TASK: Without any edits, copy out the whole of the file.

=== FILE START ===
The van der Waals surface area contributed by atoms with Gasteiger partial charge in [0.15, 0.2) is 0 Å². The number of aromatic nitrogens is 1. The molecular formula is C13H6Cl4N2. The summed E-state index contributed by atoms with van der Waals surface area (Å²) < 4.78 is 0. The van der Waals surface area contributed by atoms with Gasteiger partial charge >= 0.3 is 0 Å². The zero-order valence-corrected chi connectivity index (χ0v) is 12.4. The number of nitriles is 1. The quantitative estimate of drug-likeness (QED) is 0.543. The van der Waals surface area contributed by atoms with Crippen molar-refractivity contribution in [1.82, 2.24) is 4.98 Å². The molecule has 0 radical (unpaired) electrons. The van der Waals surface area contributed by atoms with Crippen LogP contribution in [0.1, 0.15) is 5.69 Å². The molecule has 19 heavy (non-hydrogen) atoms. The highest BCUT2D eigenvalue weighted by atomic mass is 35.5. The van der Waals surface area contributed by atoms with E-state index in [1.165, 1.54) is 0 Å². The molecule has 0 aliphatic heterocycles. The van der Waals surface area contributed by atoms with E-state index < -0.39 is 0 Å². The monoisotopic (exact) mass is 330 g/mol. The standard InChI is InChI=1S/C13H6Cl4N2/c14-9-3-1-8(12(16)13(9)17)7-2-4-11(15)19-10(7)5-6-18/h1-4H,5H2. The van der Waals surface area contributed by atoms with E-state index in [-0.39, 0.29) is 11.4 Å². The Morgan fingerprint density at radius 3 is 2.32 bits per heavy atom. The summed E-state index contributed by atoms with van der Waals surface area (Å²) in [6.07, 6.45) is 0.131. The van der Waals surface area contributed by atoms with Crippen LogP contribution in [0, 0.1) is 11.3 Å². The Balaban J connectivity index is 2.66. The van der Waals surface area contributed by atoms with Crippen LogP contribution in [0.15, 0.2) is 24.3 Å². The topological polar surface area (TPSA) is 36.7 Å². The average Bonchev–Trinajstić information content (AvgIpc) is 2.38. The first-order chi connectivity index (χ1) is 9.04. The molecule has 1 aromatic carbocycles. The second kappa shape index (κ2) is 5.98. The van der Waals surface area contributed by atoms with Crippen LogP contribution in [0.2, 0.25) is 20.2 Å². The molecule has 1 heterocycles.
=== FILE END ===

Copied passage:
The van der Waals surface area contributed by atoms with Gasteiger partial charge in [0.15, 0.2) is 0 Å². The number of aromatic nitrogens is 1. The molecular formula is C13H6Cl4N2. The summed E-state index contributed by atoms with van der Waals surface area (Å²) < 4.78 is 0. The van der Waals surface area contributed by atoms with Gasteiger partial charge >= 0.3 is 0 Å². The zero-order valence-corrected chi connectivity index (χ0v) is 12.4. The number of nitriles is 1. The quantitative estimate of drug-likeness (QED) is 0.543. The van der Waals surface area contributed by atoms with Crippen molar-refractivity contribution in [1.82, 2.24) is 4.98 Å². The molecule has 0 radical (unpaired) electrons. The van der Waals surface area contributed by atoms with Crippen LogP contribution in [0.1, 0.15) is 5.69 Å². The molecule has 19 heavy (non-hydrogen) atoms. The highest BCUT2D eigenvalue weighted by atomic mass is 35.5. The van der Waals surface area contributed by atoms with E-state index in [1.165, 1.54) is 0 Å². The molecule has 0 aliphatic heterocycles. The van der Waals surface area contributed by atoms with E-state index < -0.39 is 0 Å². The monoisotopic (exact) mass is 330 g/mol. The standard InChI is InChI=1S/C13H6Cl4N2/c14-9-3-1-8(12(16)13(9)17)7-2-4-11(15)19-10(7)5-6-18/h1-4H,5H2. The van der Waals surface area contributed by atoms with E-state index in [-0.39, 0.29) is 11.4 Å². The Morgan fingerprint density at radius 3 is 2.32 bits per heavy atom. The summed E-state index contributed by atoms with van der Waals surface area (Å²) in [6.07, 6.45) is 0.131. The van der Waals surface area contributed by atoms with Crippen LogP contribution in [0, 0.1) is 11.3 Å². The Balaban J connectivity index is 2.66. The van der Waals surface area contributed by atoms with Crippen LogP contribution in [0.15, 0.2) is 24.3 Å². The topological polar surface area (TPSA) is 36.7 Å². The average Bonchev–Trinajstić information content (AvgIpc) is 2.38. The first-order chi connectivity index (χ1) is 9.04. The molecule has 1 aromatic carbocycles. The second kappa shape index (κ2) is 5.98. The van der Waals surface area contributed by atoms with Crippen LogP contribution in [0.2, 0.25) is 20.2 Å². The molecule has 1 heterocycles.